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Get Moving After Breast Cancer Surgery: a Q&A with Resenia Collins


By Yadira Galindo   |   September 06, 2016

After a breast cancer diagnosis, surgery is usually prescribed to find and remove cancerous lymph nodes (sentinel node biopsy), cancerous or abnormal breast tissue (lumpectomy) or for the removal of the entire breast (mastectomy). Today, physicians use less invasive surgical techniques, including breast conservation efforts that allow patients to recover more quickly. Still, patients can undergo side effects that affect arm or upper body mobility and quality of life.

Ressie Collins

Resie Collins, an occupational therapist and certified lymphedema therapist who specializes in breast cancer rehabilitation, says the inclusion of occupational therapy helps patients regain range of motion quickly and safely and return to normal activities of daily living.

Question: Who should receive breast cancer rehabilitation?

Answer: Male and female patients undergoing breast cancer surgery benefit from rehab as part of a comprehensive breast cancer treatment plan to proactively reduce the risk of developing side effects, such as muscle and joint tightness, decreased endurance, a swelling condition known as lymphedema, rigid scar tissue formation and cording or axillary web syndrome (AWS), often described as a visible cord that runs from the armpit down the arm.

There are patients who are afraid to move but the lack of physical activity can cause muscles to tighten up, making it more difficult to recover normal flexibility. Movement is a vital component to recovery after surgery. With simple exercises and normal activity, patients can regain range of motion and return to regular activities, which helps them recapture their independence.

Q: Why is it necessary?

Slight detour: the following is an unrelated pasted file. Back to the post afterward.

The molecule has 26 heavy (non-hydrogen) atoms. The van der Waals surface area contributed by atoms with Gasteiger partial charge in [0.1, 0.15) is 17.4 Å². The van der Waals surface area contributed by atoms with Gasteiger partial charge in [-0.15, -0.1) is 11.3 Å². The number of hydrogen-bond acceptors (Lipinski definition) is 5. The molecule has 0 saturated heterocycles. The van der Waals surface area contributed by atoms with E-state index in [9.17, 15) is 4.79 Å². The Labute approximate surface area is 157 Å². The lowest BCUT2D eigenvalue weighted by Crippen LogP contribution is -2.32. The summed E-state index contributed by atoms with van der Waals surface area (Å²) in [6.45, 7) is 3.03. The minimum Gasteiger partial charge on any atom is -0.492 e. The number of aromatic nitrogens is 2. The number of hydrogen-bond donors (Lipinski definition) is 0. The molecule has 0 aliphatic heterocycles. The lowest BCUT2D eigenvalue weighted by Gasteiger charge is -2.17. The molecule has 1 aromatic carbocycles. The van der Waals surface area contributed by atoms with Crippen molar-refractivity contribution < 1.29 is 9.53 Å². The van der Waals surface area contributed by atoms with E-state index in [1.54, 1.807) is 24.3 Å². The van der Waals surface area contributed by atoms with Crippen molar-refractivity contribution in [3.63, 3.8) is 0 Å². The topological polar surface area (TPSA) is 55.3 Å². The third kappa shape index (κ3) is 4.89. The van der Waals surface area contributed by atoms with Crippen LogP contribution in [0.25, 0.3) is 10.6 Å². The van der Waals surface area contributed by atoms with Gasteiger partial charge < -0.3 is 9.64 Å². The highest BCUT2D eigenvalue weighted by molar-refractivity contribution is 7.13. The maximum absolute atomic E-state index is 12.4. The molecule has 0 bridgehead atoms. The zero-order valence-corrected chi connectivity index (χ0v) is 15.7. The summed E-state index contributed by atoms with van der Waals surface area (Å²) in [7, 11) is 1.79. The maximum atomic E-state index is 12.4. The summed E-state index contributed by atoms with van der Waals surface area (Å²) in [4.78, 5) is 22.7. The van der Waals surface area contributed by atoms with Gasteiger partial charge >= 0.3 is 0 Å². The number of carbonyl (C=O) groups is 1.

A: When breast tissue is removed or cut during surgery, a person’s posture is affected and may create asymmetry in the upper body. Pain can cause a patient to use compensatory movements that change normal muscle action. It can also impact range of motion by making the person hesitant to move the afflicted arm. Any incision that creates scar tissue results in tightness along the skin and muscle. As occupational therapists, we guide a patient through exercises to help the person feel comfortable moving through pain.

Another aspect of our job is to educate a patient on how to reduce the risk of lymphedema, which can occur when lymph nodes are surgically removed or after radiation. If swelling does occur, we are trained in treating this condition with manual lymphatic draining massage techniques and compression bandaging. If cording or AWS occurs, we can perform manual stretching to reduce tightness and educate patients on appropriate exercises. Some patients say they wish they’d came in sooner when they see how much this can help the tightness that runs from the arm pit down the arm.

breast cancer

Q: When should I start?

A: At UC San Diego Health, patients who undergo breast cancer surgery are seen the day after surgery, as prescribed by their physician. We collaborate with our physicians to develop a therapy plan that suits each person’s needs. From the beginning, we encourage patients to use their arms to feed themselves, comb their hair and perform exercises while moving through a tolerable level of pain. The sooner patients begin rehab, whether in the hospital or at home, the sooner they can return to everyday activities and improve quality of life.

Q: What should I expect?

A: After surgery, we start with shoulder shrugs, shoulder rolls and start to move the arm in a forward motion and up above the head as much as can be tolerated. Another exercise might include placing the affected hand on top of the head while moving the elbow in and out.

Upon discharge from the hospital, patients are expected to do exercises at home at least three times per day. Approximately two weeks later, patients are referred to our outpatient clinic where we offer education on lymphedema and prescribe new exercises to do at home twice a day. Patients might visit us once or twice a week until they regain full range of motion that they had prior to surgery. It can be as much as 12 visits, depending on each individual, which is why each person’s therapy is personalized.

For more information, visit the breast cancer rehabilitation website or call 858-657-6590.

To learn more about the featured medical specialties, please visit:

Breast Health Center

Breast Cancer Rehabilitation

Breast Reconstruction

Rehabilitation Services